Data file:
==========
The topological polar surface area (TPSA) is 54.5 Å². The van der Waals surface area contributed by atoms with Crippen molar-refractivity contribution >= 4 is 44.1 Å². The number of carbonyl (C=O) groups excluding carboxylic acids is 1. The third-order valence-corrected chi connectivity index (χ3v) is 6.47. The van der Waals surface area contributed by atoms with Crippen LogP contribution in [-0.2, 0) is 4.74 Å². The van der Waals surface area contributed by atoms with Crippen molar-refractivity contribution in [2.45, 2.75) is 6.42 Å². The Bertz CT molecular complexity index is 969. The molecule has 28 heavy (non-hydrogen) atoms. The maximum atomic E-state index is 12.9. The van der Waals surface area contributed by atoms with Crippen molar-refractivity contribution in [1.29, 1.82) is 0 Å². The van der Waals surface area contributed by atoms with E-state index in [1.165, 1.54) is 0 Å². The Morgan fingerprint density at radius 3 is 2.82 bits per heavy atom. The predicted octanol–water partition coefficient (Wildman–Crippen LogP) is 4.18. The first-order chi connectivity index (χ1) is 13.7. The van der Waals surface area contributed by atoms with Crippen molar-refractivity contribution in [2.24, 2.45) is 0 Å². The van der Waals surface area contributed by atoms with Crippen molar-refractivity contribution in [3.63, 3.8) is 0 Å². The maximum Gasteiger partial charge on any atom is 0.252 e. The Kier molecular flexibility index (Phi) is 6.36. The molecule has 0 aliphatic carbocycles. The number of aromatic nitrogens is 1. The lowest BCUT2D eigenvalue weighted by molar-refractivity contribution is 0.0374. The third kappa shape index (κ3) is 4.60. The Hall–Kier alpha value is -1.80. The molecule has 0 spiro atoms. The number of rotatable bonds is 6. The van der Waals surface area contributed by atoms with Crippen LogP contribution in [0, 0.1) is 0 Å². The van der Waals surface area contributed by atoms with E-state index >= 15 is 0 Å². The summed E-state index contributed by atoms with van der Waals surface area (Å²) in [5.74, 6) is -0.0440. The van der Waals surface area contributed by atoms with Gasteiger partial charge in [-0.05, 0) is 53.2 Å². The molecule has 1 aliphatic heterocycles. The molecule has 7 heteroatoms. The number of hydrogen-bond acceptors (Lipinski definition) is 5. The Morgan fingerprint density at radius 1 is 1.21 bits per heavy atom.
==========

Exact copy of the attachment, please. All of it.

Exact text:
The topological polar surface area (TPSA) is 54.5 Å². The van der Waals surface area contributed by atoms with Crippen molar-refractivity contribution >= 4 is 44.1 Å². The number of carbonyl (C=O) groups excluding carboxylic acids is 1. The third-order valence-corrected chi connectivity index (χ3v) is 6.47. The van der Waals surface area contributed by atoms with Crippen LogP contribution in [-0.2, 0) is 4.74 Å². The van der Waals surface area contributed by atoms with Crippen molar-refractivity contribution in [2.45, 2.75) is 6.42 Å². The Bertz CT molecular complexity index is 969. The molecule has 28 heavy (non-hydrogen) atoms. The maximum atomic E-state index is 12.9. The van der Waals surface area contributed by atoms with Crippen molar-refractivity contribution in [1.29, 1.82) is 0 Å². The van der Waals surface area contributed by atoms with E-state index in [1.165, 1.54) is 0 Å². The Morgan fingerprint density at radius 3 is 2.82 bits per heavy atom. The predicted octanol–water partition coefficient (Wildman–Crippen LogP) is 4.18. The first-order chi connectivity index (χ1) is 13.7. The van der Waals surface area contributed by atoms with Crippen molar-refractivity contribution in [2.24, 2.45) is 0 Å². The van der Waals surface area contributed by atoms with Crippen molar-refractivity contribution in [3.63, 3.8) is 0 Å². The maximum Gasteiger partial charge on any atom is 0.252 e. The Kier molecular flexibility index (Phi) is 6.36. The molecule has 0 aliphatic carbocycles. The number of aromatic nitrogens is 1. The lowest BCUT2D eigenvalue weighted by molar-refractivity contribution is 0.0374. The third kappa shape index (κ3) is 4.60. The Hall–Kier alpha value is -1.80. The molecule has 0 spiro atoms. The number of rotatable bonds is 6. The van der Waals surface area contributed by atoms with Crippen LogP contribution in [0, 0.1) is 0 Å². The van der Waals surface area contributed by atoms with E-state index >= 15 is 0 Å². The summed E-state index contributed by atoms with van der Waals surface area (Å²) in [5.74, 6) is -0.0440. The van der Waals surface area contributed by atoms with Gasteiger partial charge in [-0.05, 0) is 53.2 Å². The molecule has 1 aliphatic heterocycles. The molecule has 7 heteroatoms. The number of hydrogen-bond acceptors (Lipinski definition) is 5. The Morgan fingerprint density at radius 1 is 1.21 bits per heavy atom.